This assumes a reasonable level of familiarity with Unicode.
The example we will mainly use here is the string of Japanese text:
…which roughly translates as “Initialize settings”. Inspired by this Stack Overflow question: How to convert hex string to Shift-JIS encoding in Java?
There are certainly libraries out there which can help with the job of translating between character encodings, but I wanted to take a closer look at how this happens using Java.
Review of Types
The following Java types are of most interest here:
|-128 - 127
|0 - 65,535
|The only unsigned number primitive.
|-2.1bn - 2.1bn
char is stored as a 16-bit unsigned integer, representing a Unicode code point. More on that below.
This is why you can do things like this:
but not this, due to a compile time error (lossy conversion from
Prior to Java 9, a string was represented internally in Java as a sequence of UTF-16 code units, stored in a
char. In Java 9 that changed to using a more compact format by default, as presented in JEP 254: Compact Strings:
Java changed its internal representation of the String class…
…from a UTF-16 char array to a byte array plus an encoding-flag field.
The new String class will store characters encoded either as ISO-8859-1/Latin-1 (one byte per character), or as UTF-16 (two bytes per character), based upon the contents of the string.
These changes were purely internal. But it’s worth noting that internally from Java 9 onwards, Java uses a
byteto store strings. And Java has never used UTF-8 for its internal representation of strings. It used to only use UTF-16 - and it now uses ISO-8859- and UTF-16 as noted above.
Early versions of Unicode defined 65,536 possible values from
U+FFFF. These are often referred to as the Base Multilingual Plane (BMP). This was handled by earlier versions of Java by the
char primitive. A single
char represents a single BMP symbol.
Over time, Unicode has expanded significantly. It currently covers code points in the range
U+10FFFF - which is 21 bits of data (approximately 1 million possible values). Characters outside of the BMP range are referred to as “supplementary characters”.
Java handles Unicode supplementary characters using pairs of
char values, in structures such as char arrays, Strings and StringBuffers. The first value in the pair is taken from the high-surrogates range, (
\uD800-\uDBFF), the second from the low-surrogates range (
\uDC00-\uDFFF). But, again, as noted above the underlying storage used by Java is actually a byte array.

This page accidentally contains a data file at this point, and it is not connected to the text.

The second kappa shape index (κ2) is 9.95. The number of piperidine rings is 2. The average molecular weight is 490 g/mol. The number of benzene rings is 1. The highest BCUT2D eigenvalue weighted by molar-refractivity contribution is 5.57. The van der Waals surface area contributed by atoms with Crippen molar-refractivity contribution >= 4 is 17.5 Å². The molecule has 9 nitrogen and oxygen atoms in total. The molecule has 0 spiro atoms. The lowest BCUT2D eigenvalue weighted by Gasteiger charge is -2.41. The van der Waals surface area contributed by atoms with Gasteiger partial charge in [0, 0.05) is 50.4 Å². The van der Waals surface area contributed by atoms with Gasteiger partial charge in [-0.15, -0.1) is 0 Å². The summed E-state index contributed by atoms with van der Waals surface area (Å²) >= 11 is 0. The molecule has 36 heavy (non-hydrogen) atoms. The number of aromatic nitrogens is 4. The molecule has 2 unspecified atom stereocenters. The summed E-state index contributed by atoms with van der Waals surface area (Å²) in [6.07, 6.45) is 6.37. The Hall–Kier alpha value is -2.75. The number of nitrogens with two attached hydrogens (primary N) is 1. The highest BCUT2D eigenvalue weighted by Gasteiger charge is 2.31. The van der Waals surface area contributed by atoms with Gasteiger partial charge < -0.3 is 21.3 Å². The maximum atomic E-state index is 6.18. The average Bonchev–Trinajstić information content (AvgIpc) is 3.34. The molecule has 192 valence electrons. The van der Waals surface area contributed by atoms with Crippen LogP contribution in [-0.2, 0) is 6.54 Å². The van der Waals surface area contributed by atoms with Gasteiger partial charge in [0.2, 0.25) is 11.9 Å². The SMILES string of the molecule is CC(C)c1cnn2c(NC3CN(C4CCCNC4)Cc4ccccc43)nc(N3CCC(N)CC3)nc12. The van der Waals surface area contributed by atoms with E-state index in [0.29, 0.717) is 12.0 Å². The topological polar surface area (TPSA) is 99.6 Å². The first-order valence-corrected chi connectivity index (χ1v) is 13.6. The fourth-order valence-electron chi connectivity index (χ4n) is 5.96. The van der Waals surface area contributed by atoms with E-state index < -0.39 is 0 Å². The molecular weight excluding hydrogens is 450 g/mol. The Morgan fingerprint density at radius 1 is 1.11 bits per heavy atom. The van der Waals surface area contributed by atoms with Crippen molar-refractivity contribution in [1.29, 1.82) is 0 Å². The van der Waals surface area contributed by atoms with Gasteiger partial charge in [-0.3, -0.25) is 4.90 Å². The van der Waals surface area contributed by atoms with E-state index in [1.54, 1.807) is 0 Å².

Taking the letter
A, we know that has a Unicode value of
Consider the Java string
String str = "A";
We can see what bytes make up that string as follows:
We provide an explicit charset instead of relying on the default charset of the JVM. We can use a string for the charset name, instead:
In which case, we also need to handle the
UnsupportedEncodingException. And a list of charset names can be found in the IANA Charset Registry.
For the above example, our
byte array contains the decimal integer value
We can convert that from an integer to a hex value as follows:
This gives us
"41" - which matches the Unicode value of
U+0041, since the UTF-8 single-byte code point values correspond to the Unicode values (and ASCII values).
We can also convert from the hex string back to the original integer (
(If you were trying to convert hex values outside the
int range, you would need to use the
Long equivalent methods of
Consider the Java string
String str = "設"; - the first character in the Japanese string mentioned at the start of this article. This is Unicode character
U+8A2D. It has a UTF-8 encoding of
0xE8 0xA8 0xAD - and a Shift_JIS encoding of
Now, the following line…
…gives us a three-byte array:
[ -24, -88, -83 ]. Where did these numbers come from? Why are they negative values? How do they relate to the UTF-8 encoding of
0xE8 0xA8 0xAD?
If we try our previous approach
String hexString = Integer.toHexString(bb);, we get
ffffffe8, which doesn’t look right at all.
byte is a signed 8-bit integer, we first have to convert it to an unsigned integer.
And then we can do this:
And now we see our expected
e8 - the first byte of
0xE8 0xA8 0xAD.
Going back to our simple example for
A, with its decimal value of
65, if we do this…
…that also gives
65 maps to
65! Two’s complement in action!
We can repeat this process for each of the three bytes in our
bb byte array, and build our
e8a8ad string representing the hex values of “設” in UTF-8.
We can repeat this process using a different encoding - Shift_JIS instead of UTF-8:
And that gives us our Shift_JIS encoding of
0x90 0xDD, as expected.
Writing Files with Different Encodings
The following method creates 2 files - both containing the same data, but written using 2 different encodings, using
In the above examples, we just need to write out the byte arrays and we are done.
To convert the contents of the
out_shift_jis.txt file to UTF-8, we can do this:
The above reads the input file one line at a time.
You cannot convert any character set to any other character set. The target character set must contain valid encodings for every character in the source character set, to be sure that data will not be lost. Or, at the very least, you need to be sure that the data in any given file will contain characters which are guaranteed to exist in the target character set - a difficult (impossible?) guarantee to enforce.
Consider this example, which is encoded using the Windows-1252 character set, and which contains Microsoft’s so-called “smart quotes”:
This sentence contains “smart quotes” not found in ISO-8859-1.
The ISO-8859-1 character set does not contain these custom double quote characters.
Converting from Windows-1252 to ISO-8859-1 will result in a silent loss of data:
This sentence contains ?smart quotes? not found in ISO-8859-1.
Encoding Names for Java
You can see a list of names here: Supported Encodings